This Installer Explains What’s Driven Him Since Youth: “I Just Like to Work”

Connecticut contractor Mike Camarota has been running his own businesses since age 12 and has settled into a successful one-man wastewater enterprise

This Installer Explains What’s Driven Him Since Youth: “I Just Like to Work”

 Mike Camarota uses a Spectra Precision LL500 laser level to determine the grade for a distribution box installation. (Photos by John Marinelli)

It wouldn’t be an exaggeration to say that Mike Camarota Jr. has been preparing for his career as a businessman and septic system installer since he was 12 years old.

That’s when the 24-year-old owner of Camarota Sanitation & Excavation started a lawn-mowing and landscaping business that taught him the basics of business — things such as paying bills, managing customers’ expectations, building client relationships and developing accurate job estimates.

“It’s true that I laid the groundwork for business early,” says Camarota. “My dad has a strong work ethic and I guess it rubbed off on me. I just like to work, I guess.”

Camarota, of Gilford, Connecticut, began his classic small-business journey with a 1963 Simplicity riding mower. By the time he graduated from high school, he had amassed more than 100 customers, employed four friends and owned several lawnmowers. And his services included mowing lawns, mulching flower beds, top-soiling yards and building retaining walls.

The young entrepreneur also worked for his father, Mike Camarota Sr., who owned an excavating business with his father; the company’s services included septic system installations, Camarota says.

But Camarota eventually got bored with landscaping work, so he instead set his sights on the septic industry. “I got aggravated because landscaping became mindless work — the same thing every week,” he recalls. “So my dad suggested that I buy a pump truck and start pumping out septic tanks.

“I found a 2000 International 4900 and bought it for $25,000,” he continues. “My customers were upset that I got out of landscaping, but they understood where I was coming from. And as it turned out, I was able to serve them in a different way because many of them needed excavation work or septic tanks pumped.”


Today, Camarota installs systems, pumps tanks, inspects and designs septic systems and does pipeline inspections and locating. Pumping out tanks generates about 10 to 15% of his company’s revenue, and he still uses the same service truck with a 2,500-gallon steel tank and a Jurop vacuum pump.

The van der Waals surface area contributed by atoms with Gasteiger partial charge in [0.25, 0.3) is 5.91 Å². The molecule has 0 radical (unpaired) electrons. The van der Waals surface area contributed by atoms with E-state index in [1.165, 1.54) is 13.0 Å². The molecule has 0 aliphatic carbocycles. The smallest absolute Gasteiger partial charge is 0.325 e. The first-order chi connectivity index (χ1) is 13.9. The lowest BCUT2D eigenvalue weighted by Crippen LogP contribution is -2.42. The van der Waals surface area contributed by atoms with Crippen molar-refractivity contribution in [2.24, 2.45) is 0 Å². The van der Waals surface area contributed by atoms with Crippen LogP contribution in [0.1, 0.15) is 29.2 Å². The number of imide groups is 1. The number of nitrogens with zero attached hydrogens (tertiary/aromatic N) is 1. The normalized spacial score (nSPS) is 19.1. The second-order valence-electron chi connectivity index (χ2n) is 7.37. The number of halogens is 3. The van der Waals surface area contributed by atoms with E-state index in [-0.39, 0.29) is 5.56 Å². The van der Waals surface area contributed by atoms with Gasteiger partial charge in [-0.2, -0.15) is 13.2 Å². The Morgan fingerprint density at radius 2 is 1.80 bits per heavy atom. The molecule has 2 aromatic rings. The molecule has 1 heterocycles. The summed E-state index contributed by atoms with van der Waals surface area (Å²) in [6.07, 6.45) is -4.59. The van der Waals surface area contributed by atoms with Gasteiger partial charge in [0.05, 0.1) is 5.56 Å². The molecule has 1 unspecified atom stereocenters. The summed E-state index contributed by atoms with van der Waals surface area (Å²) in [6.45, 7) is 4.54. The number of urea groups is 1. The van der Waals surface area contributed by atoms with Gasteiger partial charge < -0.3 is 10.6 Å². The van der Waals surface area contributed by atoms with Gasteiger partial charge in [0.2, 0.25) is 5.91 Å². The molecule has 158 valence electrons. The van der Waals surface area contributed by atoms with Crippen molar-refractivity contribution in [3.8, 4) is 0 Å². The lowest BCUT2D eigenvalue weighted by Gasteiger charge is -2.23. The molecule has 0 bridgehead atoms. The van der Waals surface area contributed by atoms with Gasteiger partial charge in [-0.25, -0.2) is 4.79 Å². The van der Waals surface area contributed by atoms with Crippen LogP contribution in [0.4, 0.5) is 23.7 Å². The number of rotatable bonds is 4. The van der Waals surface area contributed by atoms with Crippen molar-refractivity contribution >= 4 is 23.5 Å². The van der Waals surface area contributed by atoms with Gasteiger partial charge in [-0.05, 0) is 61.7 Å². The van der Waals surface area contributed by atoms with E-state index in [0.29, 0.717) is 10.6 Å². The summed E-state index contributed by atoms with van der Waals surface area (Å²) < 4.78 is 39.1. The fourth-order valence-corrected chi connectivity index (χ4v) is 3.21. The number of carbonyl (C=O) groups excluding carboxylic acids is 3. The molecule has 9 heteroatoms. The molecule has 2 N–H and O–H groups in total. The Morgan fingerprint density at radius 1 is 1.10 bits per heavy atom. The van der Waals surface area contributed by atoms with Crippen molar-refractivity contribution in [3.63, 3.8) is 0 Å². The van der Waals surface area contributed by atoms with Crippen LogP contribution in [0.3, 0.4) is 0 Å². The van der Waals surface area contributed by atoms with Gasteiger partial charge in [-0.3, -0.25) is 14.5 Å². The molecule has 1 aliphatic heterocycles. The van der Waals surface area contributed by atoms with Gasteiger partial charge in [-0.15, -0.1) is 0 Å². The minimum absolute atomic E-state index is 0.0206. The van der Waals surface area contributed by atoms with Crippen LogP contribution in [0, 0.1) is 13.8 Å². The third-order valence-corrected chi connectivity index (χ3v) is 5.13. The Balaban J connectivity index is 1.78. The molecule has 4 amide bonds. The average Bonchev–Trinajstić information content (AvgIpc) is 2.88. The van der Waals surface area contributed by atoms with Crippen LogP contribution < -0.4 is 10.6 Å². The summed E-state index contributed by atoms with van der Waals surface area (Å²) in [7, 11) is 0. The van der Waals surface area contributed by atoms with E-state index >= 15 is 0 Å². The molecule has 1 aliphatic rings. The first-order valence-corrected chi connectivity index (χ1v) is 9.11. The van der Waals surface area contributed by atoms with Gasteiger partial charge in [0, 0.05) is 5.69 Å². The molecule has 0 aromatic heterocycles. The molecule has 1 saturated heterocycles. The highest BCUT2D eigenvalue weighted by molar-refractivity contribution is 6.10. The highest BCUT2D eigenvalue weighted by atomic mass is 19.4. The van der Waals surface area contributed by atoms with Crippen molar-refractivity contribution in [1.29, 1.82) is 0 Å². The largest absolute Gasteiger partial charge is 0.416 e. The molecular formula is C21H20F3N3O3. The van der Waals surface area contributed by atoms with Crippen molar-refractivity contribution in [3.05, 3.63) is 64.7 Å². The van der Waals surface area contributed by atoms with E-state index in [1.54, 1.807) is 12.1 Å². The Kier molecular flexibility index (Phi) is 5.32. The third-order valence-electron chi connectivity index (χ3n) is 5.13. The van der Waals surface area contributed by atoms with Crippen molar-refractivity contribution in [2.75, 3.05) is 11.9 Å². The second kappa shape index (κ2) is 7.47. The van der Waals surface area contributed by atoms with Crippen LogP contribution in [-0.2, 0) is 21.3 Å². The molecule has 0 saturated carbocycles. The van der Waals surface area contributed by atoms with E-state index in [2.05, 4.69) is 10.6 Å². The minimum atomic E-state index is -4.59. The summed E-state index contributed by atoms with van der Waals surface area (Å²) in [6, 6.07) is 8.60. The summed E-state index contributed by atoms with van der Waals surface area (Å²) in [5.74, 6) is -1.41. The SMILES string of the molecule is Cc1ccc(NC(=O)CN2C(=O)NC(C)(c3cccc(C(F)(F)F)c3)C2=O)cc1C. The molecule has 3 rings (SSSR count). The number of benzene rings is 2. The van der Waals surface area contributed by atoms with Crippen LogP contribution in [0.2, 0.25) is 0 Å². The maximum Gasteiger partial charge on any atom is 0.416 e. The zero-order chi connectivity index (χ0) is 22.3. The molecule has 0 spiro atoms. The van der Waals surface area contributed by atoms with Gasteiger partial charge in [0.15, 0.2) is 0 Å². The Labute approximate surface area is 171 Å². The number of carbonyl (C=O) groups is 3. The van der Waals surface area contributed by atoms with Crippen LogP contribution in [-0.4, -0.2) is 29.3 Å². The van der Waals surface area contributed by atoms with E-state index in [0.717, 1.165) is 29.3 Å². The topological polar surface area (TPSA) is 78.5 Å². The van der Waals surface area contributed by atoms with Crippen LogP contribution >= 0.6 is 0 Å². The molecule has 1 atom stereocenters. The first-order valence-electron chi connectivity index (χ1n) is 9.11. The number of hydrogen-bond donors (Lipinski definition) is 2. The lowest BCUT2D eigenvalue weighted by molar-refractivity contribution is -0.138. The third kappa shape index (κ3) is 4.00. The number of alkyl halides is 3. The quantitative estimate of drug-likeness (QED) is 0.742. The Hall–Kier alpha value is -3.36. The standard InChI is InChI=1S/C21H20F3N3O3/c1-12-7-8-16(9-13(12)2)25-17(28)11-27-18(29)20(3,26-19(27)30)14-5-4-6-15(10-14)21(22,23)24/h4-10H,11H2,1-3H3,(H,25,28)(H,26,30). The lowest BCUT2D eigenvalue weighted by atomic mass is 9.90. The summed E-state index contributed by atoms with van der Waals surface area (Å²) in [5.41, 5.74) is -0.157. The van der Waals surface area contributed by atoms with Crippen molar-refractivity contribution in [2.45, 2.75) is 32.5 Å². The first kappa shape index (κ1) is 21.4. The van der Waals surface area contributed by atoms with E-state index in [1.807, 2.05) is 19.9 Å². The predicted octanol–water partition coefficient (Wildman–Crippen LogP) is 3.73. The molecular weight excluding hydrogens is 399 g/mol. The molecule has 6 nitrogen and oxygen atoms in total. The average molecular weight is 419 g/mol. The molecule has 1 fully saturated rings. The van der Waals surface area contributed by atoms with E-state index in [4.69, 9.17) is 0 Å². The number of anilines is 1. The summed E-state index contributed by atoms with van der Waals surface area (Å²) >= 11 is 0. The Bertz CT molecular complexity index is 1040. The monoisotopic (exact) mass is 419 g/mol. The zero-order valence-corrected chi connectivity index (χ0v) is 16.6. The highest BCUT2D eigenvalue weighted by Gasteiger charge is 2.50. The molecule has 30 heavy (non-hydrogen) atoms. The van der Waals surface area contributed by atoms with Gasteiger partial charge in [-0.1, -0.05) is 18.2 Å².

“It’s the perfect size for what I do,” he notes, which is pump out three or four tanks a week. “It’s hard to compete with other guys around here that have giant customer bases and multiple trucks. They can offer cheaper prices and have been in business forever. But they don’t do repair work, which helps out.”

Camarota generally installs two to three systems a month, many conventional gravity systems. He employs Mantis leaching systems from Eljen Corp. and designed for sites with limited space, and the Geomat leachfield product, from Geomatrix Systems.

The soil in Connecticut poses challenges for installers, ranging from gravel-laden dirt to clay — and everything in between. “We have just about every kind of soil you can imagine,” Camarota says. “Lots of boulders, too.

“And the worse the soil is, the more expensive it is to install systems and the harder they are to install,” he adds. “More often than not, we bring in material like septic sand to make the soil more suitable or to build up a site, rather than excavating it.”


How did Camarota transition to installing systems? For starters, he already had a solid customer base from his prior business, which underscores the importance of developing long-term relationships with clients. In addition, Camarota had helped his father install septic systems for years when he was younger. 

Camarota earned a state-issued installer’s license, which also covers repairing systems and pumping tanks. In addition, he took a short course offered by the Connecticut Onsite Wastewater Recycling Association that covered pumping tanks and system installations, he says.

While he was confident he could handle installations, he says his first job still was a little nerve-racking. “I called my dad five times,” he says. “Things got real really fast.